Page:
Tuesday, 23 June 2015

Day Two: Children as Researchers

Session three 
Chae-Young Kim - The Open University

Kim focused on 'What is children's research for?'. For her, it's about children as 'primary investigators' who make the key decisions and do most of the research themselves from the initial choice of the topic to the dissemination of the findings. The main issues are whether children's research is for participation or pedagogy.

She identified four different positions re: children's research:
- only for participation-related reasons
- mainly for participation but also for additional learning benefits
- Mainly for educational/learning benefits - (note: for me, I think this is why I am interested in getting students involved in educational research)
- depends on the objective of the project which adult facilitators determine

She also made links to inquiry-based learning, where there are four different categories as well: Pursuing, Authoring, Identifying and Producing research. This made me think about my own aims - I want students to identify and pursue topics that are of interest to them, produce planning and conduct research themselves and then author the results, disseminating their findings to the wider school community.

Kim quoted Hemmersley, 2000, quite frequently in the session. She quoted him as saying [on the topic of research]'Its knowledge claims are evaluated by a research community on the basis of both the body of knowledge this community takes to be valid and the evidence offered in support of them'. This was challenged by colleagues in the session, who quoted Stenhouse - 'research is systematic inquiry made public' where 'public' could be the school public, not necessarily the 'greater' public.

Moving on, discussion went to why children's research is regarded as mainly for educational benefit might be to do with the ambiguous status of children as researchers - some academics would tend to agree with this. Their role isn't as wide ranging as academic researchers, because they have a limited or partial role. The require additional support, so they can't engage in large scale research.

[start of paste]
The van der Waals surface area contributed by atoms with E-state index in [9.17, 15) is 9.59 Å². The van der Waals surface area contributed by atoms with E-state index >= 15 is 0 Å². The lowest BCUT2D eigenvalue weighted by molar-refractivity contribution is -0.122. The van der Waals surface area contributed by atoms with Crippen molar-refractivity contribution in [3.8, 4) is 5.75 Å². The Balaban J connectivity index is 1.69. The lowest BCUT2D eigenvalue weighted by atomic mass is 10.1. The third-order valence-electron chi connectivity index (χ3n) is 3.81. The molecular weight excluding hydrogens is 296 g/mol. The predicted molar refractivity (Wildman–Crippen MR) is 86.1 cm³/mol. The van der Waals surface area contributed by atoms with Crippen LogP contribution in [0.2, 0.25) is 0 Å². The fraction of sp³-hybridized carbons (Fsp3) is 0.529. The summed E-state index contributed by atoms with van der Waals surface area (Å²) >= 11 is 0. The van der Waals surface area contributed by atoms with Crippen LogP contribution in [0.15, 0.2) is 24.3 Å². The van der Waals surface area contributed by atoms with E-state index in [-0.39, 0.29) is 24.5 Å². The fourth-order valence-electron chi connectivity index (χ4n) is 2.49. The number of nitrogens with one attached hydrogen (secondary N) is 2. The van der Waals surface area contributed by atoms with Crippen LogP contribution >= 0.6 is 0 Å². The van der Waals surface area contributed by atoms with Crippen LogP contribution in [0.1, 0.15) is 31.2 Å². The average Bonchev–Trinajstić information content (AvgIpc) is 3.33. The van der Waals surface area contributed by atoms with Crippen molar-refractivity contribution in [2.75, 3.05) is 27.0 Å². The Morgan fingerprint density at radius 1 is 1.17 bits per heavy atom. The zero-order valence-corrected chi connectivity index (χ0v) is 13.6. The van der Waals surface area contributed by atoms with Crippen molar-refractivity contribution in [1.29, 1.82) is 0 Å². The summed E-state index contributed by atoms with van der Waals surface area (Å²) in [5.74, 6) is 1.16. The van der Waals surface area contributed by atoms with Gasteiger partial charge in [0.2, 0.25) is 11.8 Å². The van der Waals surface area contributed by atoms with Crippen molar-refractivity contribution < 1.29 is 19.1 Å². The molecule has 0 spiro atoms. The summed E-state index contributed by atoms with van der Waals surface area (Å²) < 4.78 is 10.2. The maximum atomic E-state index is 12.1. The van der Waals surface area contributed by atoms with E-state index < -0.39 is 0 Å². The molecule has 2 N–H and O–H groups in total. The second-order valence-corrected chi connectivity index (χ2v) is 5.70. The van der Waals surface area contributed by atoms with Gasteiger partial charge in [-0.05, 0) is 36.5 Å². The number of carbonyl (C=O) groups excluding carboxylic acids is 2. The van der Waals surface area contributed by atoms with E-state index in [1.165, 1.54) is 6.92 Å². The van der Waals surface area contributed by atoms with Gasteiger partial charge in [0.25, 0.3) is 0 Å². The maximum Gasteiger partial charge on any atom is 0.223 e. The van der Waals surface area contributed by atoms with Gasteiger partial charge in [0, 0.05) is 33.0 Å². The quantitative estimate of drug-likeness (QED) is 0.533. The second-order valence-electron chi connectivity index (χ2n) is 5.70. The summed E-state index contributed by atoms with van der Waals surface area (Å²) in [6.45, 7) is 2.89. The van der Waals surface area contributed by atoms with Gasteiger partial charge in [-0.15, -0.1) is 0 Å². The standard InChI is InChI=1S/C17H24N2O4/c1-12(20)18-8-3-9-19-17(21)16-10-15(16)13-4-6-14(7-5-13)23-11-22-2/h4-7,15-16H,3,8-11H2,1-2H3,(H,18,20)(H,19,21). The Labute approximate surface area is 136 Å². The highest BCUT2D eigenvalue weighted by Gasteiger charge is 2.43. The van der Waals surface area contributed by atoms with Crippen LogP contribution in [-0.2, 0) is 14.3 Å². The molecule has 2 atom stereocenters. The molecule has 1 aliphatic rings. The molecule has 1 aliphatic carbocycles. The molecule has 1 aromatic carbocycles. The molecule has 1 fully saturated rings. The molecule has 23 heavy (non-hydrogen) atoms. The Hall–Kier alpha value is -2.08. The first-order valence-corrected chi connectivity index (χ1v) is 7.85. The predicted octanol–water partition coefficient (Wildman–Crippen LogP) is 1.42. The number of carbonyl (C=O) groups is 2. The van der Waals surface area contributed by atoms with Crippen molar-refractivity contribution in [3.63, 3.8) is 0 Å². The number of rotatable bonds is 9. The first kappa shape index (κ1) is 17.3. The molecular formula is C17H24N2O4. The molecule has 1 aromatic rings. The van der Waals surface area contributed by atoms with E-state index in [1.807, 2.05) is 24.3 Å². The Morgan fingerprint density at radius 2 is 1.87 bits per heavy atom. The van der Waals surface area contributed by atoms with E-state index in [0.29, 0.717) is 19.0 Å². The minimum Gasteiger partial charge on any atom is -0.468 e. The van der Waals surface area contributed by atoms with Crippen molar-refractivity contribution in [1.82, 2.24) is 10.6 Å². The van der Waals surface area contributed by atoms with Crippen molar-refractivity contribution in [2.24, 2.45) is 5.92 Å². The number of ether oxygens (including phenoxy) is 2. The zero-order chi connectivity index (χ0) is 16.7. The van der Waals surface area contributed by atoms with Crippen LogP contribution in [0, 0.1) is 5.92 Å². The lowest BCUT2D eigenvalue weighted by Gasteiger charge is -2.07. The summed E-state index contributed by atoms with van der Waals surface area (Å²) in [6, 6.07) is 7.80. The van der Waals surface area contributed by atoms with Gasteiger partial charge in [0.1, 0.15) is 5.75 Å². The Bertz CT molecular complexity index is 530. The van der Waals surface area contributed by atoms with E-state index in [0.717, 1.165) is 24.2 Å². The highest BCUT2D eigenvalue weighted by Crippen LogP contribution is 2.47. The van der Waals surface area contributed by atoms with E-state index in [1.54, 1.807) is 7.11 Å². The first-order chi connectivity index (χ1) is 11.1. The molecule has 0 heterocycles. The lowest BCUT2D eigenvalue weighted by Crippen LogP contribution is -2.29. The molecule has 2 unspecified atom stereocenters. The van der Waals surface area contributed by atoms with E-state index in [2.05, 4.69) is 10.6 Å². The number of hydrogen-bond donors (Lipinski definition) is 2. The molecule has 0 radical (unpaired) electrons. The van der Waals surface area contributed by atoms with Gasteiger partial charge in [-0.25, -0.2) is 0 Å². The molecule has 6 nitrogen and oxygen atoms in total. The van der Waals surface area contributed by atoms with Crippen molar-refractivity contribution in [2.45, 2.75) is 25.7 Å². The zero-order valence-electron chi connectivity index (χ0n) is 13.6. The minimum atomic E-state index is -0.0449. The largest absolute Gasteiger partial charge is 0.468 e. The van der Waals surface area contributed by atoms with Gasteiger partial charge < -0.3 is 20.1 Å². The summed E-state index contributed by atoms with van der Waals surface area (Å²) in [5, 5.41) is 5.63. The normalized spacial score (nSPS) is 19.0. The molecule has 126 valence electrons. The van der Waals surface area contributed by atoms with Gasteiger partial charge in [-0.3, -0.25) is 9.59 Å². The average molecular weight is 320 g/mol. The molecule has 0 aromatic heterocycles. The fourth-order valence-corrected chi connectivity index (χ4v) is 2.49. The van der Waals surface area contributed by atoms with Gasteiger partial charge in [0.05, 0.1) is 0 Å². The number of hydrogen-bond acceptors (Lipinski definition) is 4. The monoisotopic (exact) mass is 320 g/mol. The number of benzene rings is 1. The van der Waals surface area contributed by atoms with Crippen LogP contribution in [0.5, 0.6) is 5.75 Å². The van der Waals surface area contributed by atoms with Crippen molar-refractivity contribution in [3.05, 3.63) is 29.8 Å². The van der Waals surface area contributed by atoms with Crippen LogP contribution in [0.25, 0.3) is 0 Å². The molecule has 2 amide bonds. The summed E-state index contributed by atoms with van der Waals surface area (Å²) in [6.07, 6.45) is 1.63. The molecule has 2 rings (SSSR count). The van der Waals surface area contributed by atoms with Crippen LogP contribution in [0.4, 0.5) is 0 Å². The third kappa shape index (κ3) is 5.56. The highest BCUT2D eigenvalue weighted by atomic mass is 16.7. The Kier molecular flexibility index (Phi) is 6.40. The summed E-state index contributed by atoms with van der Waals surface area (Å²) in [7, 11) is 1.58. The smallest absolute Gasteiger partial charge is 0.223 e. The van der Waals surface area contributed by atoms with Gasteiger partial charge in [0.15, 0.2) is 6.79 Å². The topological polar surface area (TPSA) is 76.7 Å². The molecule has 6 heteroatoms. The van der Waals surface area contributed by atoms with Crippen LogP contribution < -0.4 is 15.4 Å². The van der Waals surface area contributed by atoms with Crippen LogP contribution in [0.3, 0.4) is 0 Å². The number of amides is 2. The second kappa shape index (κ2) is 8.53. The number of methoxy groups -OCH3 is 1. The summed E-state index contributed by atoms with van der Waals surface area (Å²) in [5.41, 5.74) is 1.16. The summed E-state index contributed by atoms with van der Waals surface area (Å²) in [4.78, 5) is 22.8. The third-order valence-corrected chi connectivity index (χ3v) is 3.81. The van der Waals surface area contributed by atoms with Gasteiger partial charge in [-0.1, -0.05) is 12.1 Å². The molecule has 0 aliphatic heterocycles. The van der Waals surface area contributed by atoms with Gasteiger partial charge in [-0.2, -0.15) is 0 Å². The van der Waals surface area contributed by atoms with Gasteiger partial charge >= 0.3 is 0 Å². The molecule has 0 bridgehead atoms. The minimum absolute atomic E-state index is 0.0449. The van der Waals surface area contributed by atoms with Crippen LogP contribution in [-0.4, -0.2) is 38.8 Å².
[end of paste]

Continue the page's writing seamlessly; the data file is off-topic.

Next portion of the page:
It all depends on different research paradigms; participatory research, etc. Whether research benefits the people that it concerns in terms of their 'empowerment' and/or social change is an important criterion.

Nind & Vinha, 2012 - a source to consider - 'Inclusive research as social science requires more than just satisfying inclusive conditions to be 'quality' research'

Melanie Nind - has a book out which might be of interest - 'What is inclusive research'

Research is about producing knowledge. Hammersley (2003): research can be informative but cannot be educative. Kim suggested that Hammersley is quite critical of research being used as educative. He suggests that research should be rigorous, but I think she was uncomfortable with his viewpoint, leaning away from his opinions.

She went on to consider that children's research might be classed as 'practical' research. According to Hammersley (2000), the immediate audience of practical research are people with a practical interest in the issue under investigation. Kim suggests then that children's research is 'practical' because it aims to produce knowledge which is of immediate practical use; children's research often produces findings that can inform practices that concern them.

Finally, she ended by looking at a study conducted in a middle-class area of a city in England. Kim wanted to test a teacher-facilitation model of children's research and training and research projects. Kim, along with another researcher (with a different perspective on children's research) held 14 sessions of social research training and 8 sessions where children worked on their projects individually and gave feedback on each other's work-in-progress. Data was collected via video data of 22 sessions, individual interview data (semi-structured) with the children, the head teacher and the teacher, as well as observation notes that were kept throughout the process.

The topics that the children studied varied greatly, from 'Do children in Key Stage 2 at my school play age appropriate video games' to 'What do children in my maths group think about the level of difficulty in their work?' to 'Do children want to go to University and why?'. These are helpful starting points for me, because I can use these ideas as suggestions for my own students in the autumn term.